Hit by lingering effects of the March earthquake and tsunami in Japan that stifled production of its most popular cars, Honda (NYSE:HMC) forecast on Tuesday a worse-than-expected 65% decline in its fiscal operating profit.
The third-biggest automaker in Japan expects to book an operating profit of 200 billion yen ($2.49 billion) in the 12 months ending March 31, below average analyst estimates polled by Thomson Reuters of 407.2 billion yen.
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Including earnings from China, Honda anticipates net profit of 195 billion yen, down a whopping 63% from 534.1 billion in the year-earlier period.
Unlike its peers, the company had been postponing its fiscal forecasts as it continued to weigh the extent the magnitude 9.0 earthquake had on its parts supplies. Toyota (NYSE:TM) last week predicted a 31% drop in 2012 profit of 280 million yen, which would be its lowest in two years.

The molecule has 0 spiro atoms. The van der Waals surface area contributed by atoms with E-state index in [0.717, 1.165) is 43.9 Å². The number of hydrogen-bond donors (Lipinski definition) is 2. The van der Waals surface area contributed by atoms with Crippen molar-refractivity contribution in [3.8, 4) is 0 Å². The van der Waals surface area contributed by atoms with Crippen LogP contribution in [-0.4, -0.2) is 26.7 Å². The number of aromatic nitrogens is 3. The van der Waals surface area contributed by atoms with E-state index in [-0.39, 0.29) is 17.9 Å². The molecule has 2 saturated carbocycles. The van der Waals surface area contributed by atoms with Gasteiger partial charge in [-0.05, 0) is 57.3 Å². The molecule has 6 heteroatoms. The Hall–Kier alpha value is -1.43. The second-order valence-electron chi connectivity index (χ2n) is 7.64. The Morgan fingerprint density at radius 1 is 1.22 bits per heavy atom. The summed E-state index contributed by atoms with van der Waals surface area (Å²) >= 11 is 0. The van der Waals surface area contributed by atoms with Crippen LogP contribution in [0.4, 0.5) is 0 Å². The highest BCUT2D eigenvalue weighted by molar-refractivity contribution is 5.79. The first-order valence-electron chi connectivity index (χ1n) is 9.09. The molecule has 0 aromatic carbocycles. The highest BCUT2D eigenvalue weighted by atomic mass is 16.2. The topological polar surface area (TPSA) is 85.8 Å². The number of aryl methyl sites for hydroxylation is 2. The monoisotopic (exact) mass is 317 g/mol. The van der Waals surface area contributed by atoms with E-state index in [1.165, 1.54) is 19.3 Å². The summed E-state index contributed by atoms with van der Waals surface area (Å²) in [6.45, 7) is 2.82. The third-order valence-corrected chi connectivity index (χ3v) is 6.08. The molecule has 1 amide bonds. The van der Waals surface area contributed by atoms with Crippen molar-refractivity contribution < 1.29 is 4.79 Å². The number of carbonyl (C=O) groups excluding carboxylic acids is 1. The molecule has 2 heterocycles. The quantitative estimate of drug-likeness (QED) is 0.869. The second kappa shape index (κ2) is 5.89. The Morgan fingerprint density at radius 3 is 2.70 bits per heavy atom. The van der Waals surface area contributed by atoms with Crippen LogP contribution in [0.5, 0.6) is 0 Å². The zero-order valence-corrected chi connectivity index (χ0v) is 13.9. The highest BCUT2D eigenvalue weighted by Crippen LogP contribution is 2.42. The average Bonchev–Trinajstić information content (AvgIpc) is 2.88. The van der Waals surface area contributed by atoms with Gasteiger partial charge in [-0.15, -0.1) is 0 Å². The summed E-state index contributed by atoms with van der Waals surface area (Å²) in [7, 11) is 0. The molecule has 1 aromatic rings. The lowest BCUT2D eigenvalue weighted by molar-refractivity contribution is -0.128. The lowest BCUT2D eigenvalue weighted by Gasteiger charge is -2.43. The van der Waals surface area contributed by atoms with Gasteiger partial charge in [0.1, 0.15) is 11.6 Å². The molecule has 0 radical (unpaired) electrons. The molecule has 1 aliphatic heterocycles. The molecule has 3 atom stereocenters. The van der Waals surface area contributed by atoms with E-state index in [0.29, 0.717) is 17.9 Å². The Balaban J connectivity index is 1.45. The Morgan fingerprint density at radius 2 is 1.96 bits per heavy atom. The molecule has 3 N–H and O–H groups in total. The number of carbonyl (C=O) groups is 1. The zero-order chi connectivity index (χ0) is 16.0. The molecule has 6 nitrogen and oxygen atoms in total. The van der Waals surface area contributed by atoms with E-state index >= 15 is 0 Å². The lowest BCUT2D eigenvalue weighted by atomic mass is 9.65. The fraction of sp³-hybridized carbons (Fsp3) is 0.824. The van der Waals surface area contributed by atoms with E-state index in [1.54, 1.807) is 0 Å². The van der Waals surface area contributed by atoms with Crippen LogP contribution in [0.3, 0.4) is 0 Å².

In late April, Honda revealed a sharp 52% drop in its fiscal profit after the March 11 earthquake sent its production into a virtual standstill for the remaining two weeks of the month.
The supply delays led Honda to postpone by three months the launch of its new Fit Shuttle model, and they continue to stifle production of its popular Civic in the key U.S. market. Honda, which sold 23% fewer Civics and Accords last month compared with the same month last year, has said it doesnt expect full production of the compact car to resume until the fall.
The automaker, which predicts global car sales down 6% from the year-earlier to 3.3 million units, said it expects production inside Japan to be nearly normalized by late June, with production outside of Japan returning to normal by late summer.